Published by Lee Boudreaux Books on September 6th 2016
Genres: Historical Fiction
"One of the most harrowing, powerful, and imaginative books of the year" (Anthony Doerr) about twin sisters fighting to survive the evils of World War II.
Pearl is in charge of: the sad, the good, the past.
Stasha must care for: the funny, the future, the bad.
It's 1944 when the twin sisters arrive at Auschwitz with their mother and grandfather. In their benighted new world, Pearl and Stasha Zagorski take refuge in their identical natures, comforting themselves with the private language and shared games of their childhood.
As part of the experimental population of twins known as Mengele's Zoo, the girls experience privileges and horrors unknown to others, and they find themselves changed, stripped of the personalities they once shared, their identities altered by the burdens of guilt and pain.
That winter, at a concert orchestrated by Mengele, Pearl disappears. Stasha grieves for her twin, but clings to the possibility that Pearl remains alive. When the camp is liberated by the Red Army, she and her companion Feliks--a boy bent on vengeance for his own lost twin--travel through Poland's devastation. Undeterred by injury, starvation, or the chaos around them, motivated by equal parts danger and hope, they encounter hostile villagers, Jewish resistance fighters, and fellow refugees, their quest enabled by the notion that Mengele may be captured and brought to justice within the ruins of the Warsaw Zoo. As the young survivors discover what has become of the world, they must try to imagine a future within it.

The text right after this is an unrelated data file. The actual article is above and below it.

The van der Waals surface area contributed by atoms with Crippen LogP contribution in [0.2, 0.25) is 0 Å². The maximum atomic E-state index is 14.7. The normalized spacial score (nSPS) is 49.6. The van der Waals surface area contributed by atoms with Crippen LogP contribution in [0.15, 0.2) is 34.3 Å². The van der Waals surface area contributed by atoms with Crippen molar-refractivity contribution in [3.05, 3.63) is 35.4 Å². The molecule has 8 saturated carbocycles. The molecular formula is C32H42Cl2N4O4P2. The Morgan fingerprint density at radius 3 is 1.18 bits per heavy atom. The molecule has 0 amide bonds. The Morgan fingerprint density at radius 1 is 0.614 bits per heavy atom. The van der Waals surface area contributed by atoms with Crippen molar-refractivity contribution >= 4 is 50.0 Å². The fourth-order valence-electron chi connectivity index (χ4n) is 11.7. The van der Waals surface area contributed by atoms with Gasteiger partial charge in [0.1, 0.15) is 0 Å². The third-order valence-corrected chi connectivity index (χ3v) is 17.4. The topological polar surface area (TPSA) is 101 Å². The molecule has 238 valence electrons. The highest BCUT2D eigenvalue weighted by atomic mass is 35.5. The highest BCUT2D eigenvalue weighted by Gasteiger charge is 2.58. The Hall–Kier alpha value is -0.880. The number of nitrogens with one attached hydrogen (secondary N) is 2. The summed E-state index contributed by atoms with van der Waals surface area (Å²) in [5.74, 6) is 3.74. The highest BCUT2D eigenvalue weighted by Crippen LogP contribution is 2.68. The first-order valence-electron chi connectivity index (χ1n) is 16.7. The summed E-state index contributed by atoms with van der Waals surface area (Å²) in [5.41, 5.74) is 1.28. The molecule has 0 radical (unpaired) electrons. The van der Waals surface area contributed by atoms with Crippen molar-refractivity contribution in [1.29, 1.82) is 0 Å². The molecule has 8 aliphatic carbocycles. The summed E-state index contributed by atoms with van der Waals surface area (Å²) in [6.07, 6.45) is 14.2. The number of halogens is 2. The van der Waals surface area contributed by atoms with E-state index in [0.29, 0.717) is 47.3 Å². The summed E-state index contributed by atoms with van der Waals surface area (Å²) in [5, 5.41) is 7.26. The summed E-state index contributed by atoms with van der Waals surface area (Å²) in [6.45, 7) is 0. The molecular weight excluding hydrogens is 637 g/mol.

A superbly crafted story, told in a voice as exquisite as it is boundlessly original, Mischling defies every expectation, traversing one of the darkest moments in human history to show us the way toward ethereal beauty, moral reckoning, and soaring hope.
Mischling by Affinity Konar is a historical fiction novel on a subject that is rarely touched in this genre — Josef Mengele. The Holocaust is filled with many, unimaginable horrors but “the zoo” in Auschwitz is repulsive. The “experiments” preformed were enough to make one ill. However, the main story is not of blindness but of a set of twins and their undying love and commitment to one another.
Pearl and Stasha are of one mind, they can experience the other’s pain and finish their sister’s sentences, they are unique in their twiness. The story is told in two parts with each sister as a narrator. I enjoyed this division and gave two separate voices. While Pearl and Stasha claiming sameness, it was clear to me that they were their own individuals as well. Pearl was the more mature and realistic of the two and looked forward to her sections more, the realism was detailed, unnerving and appreciated the more adult approach. Stasha on the other hand, was imaginative and glosses over the evil to some degree. This was a much needed break after reading Pearl’s interpretation and felt it was a good contrast.
The second half of the book was set after the liberation of the camp and their adjustment to their new reality was heartbreaking. Not only were the girls separated and therefore searching for their other half but had to deal with great loss and the realization that life as they knew it has drastically changed.
Mischling is beautifully written with each sentence being a lilting ode. I looked forward to read Affinity Konar’s novel each night as each word was fire and music.
Mischling was a very satisfying read. It began with the innocence of a child who slowly wakes to the harshness of the world. Affinity Konar weaved a delicate web with a brightness at the end of the tunnel. Overall, I find Mischling to be a must-read novel that will tear you in two.